This month we want to hear from you. As a parent of U-M students, are there any favorite lessons learned about off-campus living that you'd like to pass on to other parents? How do you prepare your students for living off-campus? Share your thoughts here.
We’ll share your responses in a future newsletter for the benefit of other U-M families!
Last time we asked – What’s your Greek Life experience? How can we best inspire our fraternity and sorority students to live up to chapter, community, and campus values? How can parents continue to play a role in reducing high-risk behavior on campus?
Don't be afraid to expect more mature and reasonable behavior of your children…Don't lower your standards. Make it clear to them you will hold them responsible for their behavior ... and stick to that. This applies to all students - not just to those in the Greek system.
The intense pressure of doing rush during the first month of school meant that our daughter had no time to figure out how to adjust to the new academic demands of college, and no opportunity to really get to know people who weren't in Greek Life. It also meant she didn't have a chance to get a clearer sense of the different personalities of the different sororities so she could make a well-informed choice about which sororities she might want to join…Good luck making changes; they are needed and overdue.
We are happy that our daughters have found fun, happiness and life skills being in a sorority and not giving in to the poor choices that can be made. The one bad apple cliche certainly applies and all of Greek Life should notbe judged because of the poor choices of others. I believe the university handled the ski trip effectively and it was good that they reached out to the Greek Life members at the beginning of the semester reinforcing expectations. Parents need to have regular dialogue with their students that foster their independence with good choices and encouraging them, to encourage others to reduce poor behavior.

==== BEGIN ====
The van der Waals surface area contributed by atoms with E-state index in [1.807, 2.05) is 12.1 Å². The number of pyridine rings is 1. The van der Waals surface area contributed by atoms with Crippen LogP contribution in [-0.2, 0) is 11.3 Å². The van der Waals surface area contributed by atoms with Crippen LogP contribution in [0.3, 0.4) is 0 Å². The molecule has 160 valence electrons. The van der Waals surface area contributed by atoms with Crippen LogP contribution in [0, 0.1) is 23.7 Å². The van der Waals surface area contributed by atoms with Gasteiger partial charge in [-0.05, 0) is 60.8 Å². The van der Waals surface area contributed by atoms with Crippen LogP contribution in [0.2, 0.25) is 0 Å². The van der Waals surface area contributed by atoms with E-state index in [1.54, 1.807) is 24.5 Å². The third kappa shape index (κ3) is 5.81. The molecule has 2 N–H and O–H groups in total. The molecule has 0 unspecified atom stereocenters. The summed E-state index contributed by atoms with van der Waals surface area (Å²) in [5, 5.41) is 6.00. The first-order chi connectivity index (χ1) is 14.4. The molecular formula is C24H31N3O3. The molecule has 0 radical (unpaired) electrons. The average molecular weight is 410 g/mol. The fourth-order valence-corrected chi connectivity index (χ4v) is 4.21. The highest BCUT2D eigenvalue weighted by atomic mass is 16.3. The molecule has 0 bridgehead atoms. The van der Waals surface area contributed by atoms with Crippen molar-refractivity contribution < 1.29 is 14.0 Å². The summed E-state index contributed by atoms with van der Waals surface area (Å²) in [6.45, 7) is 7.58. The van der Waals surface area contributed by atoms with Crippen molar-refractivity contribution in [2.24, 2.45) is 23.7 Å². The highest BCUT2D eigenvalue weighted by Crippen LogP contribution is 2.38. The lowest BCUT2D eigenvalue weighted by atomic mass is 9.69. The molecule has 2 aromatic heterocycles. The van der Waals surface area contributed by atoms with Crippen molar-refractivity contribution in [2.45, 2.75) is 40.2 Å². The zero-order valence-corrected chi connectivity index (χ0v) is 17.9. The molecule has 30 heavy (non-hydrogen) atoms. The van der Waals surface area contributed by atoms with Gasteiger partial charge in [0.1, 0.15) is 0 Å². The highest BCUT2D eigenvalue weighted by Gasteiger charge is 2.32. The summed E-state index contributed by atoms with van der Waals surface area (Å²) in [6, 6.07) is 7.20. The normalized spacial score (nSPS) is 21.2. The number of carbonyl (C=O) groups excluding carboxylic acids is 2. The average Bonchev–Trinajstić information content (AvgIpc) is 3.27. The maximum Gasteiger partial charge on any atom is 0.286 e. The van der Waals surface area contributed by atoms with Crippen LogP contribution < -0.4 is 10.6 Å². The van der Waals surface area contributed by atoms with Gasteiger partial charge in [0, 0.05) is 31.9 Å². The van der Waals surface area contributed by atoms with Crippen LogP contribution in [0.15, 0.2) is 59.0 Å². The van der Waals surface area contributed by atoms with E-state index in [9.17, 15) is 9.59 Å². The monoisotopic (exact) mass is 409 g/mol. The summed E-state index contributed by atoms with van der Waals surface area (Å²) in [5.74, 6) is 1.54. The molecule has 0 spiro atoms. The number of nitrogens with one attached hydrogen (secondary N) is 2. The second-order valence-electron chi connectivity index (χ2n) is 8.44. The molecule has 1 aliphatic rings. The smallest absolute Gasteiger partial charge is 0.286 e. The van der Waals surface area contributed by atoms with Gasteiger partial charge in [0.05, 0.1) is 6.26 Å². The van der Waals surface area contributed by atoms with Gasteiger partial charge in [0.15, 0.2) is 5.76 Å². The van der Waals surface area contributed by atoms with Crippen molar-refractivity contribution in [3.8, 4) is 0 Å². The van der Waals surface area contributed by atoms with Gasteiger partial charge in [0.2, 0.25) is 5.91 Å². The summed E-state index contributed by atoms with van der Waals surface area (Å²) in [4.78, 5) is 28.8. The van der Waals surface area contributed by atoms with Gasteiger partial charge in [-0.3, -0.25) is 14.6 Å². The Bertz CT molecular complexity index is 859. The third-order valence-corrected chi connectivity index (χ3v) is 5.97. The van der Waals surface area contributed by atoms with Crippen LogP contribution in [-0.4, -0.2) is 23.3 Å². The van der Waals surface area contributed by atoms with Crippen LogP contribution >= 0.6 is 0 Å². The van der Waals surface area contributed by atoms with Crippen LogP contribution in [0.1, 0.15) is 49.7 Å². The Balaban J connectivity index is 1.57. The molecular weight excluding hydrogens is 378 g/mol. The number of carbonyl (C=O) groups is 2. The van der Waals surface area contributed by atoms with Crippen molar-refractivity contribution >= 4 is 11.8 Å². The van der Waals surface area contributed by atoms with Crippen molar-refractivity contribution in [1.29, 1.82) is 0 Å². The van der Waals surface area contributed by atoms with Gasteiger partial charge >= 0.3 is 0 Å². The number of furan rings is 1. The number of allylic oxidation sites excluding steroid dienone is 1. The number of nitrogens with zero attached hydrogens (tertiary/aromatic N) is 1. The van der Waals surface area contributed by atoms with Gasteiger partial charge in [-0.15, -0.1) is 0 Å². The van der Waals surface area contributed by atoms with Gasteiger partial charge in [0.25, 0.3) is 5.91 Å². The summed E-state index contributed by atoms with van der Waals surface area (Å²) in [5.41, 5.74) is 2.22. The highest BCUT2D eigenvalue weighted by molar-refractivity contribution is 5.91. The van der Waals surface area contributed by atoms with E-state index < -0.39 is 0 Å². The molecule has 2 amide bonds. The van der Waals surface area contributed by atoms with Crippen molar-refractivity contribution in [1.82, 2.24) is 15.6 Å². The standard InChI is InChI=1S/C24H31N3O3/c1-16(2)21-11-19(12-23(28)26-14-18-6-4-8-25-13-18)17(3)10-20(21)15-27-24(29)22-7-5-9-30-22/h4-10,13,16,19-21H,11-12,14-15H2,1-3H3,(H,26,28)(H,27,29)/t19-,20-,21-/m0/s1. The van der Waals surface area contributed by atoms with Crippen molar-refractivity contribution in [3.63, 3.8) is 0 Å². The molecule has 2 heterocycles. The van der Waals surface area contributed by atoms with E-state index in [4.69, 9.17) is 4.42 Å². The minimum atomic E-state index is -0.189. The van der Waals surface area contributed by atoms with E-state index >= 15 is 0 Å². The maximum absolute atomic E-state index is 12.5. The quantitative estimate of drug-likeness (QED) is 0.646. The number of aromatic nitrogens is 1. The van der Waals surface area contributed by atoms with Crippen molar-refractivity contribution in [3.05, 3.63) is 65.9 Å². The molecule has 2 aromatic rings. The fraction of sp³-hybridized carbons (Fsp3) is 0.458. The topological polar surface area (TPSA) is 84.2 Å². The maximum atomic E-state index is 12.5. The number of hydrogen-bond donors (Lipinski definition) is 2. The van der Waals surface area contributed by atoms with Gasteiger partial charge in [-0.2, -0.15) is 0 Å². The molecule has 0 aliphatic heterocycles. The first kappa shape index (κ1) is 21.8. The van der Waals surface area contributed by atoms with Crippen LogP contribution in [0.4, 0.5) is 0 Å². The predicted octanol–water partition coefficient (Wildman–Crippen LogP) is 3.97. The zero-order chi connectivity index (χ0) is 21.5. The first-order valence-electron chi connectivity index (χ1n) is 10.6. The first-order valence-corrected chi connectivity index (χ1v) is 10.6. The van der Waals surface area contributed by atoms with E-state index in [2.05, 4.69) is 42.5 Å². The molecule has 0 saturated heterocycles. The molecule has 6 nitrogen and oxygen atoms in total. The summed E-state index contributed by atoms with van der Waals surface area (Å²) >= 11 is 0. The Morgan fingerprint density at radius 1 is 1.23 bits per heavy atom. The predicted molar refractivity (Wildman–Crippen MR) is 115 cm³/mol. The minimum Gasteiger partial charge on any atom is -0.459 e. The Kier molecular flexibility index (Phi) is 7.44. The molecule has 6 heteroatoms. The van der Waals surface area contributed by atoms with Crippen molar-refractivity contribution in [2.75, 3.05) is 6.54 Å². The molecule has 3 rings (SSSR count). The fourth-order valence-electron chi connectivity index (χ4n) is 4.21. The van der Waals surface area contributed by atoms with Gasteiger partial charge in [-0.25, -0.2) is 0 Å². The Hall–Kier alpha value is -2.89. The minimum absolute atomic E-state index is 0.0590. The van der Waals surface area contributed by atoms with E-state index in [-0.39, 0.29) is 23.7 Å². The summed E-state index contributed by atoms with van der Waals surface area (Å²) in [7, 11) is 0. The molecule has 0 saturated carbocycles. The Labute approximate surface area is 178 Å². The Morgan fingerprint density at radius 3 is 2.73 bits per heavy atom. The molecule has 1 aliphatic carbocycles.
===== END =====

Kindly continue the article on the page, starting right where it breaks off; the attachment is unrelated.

Our Greek Life experience has been very positive. Our daughter, too, was on that trip, although not at Tree Tops. She has enjoyed her leadership opportunities with Panhel. Inspiration to live up to values must be combined with consequences for those who do not.
Parents play a huge role: teaching values at home from a young age and ultimately expecting their college students to live up to them. Most parents are paying some part, if not most or all of, their child's college education. That is a privilege and something that can be used as leverage to help kids understand that if they tarnish their reputation, their chapter's reputation, Greek Life's reputation, or the University's reputation, they will have to come home…This Greek Life section of Student Life could be emailed directly to parents.
The Greek Life Task Force is to be commended for its efforts to align the values espoused by the Greek system and the actual behaviors of Greek Life. Some of the disconnect and bad behaviors are rooted in human nature and group dynamics, but some no doubt can be mitigated by system-based controls and solutions. I look forward to hearing about their ideas for improvement and reinforcing these values in our students.
It is a very bad idea to allow rush for Greek organizations to start fall semester freshman year. It would be much better to do it in the spring when the new freshman has had a chance to adapt to their first year experiences, dorm life, etc. Causes way too much additional stress.
Greek organizations should not be permitted to fine members for missing meetings - this can interfere with academics!
Greek organizations should require all of their members to register to vote as part of the process to give the students a sense of civic duty and encourage active participation in outside community affairs.
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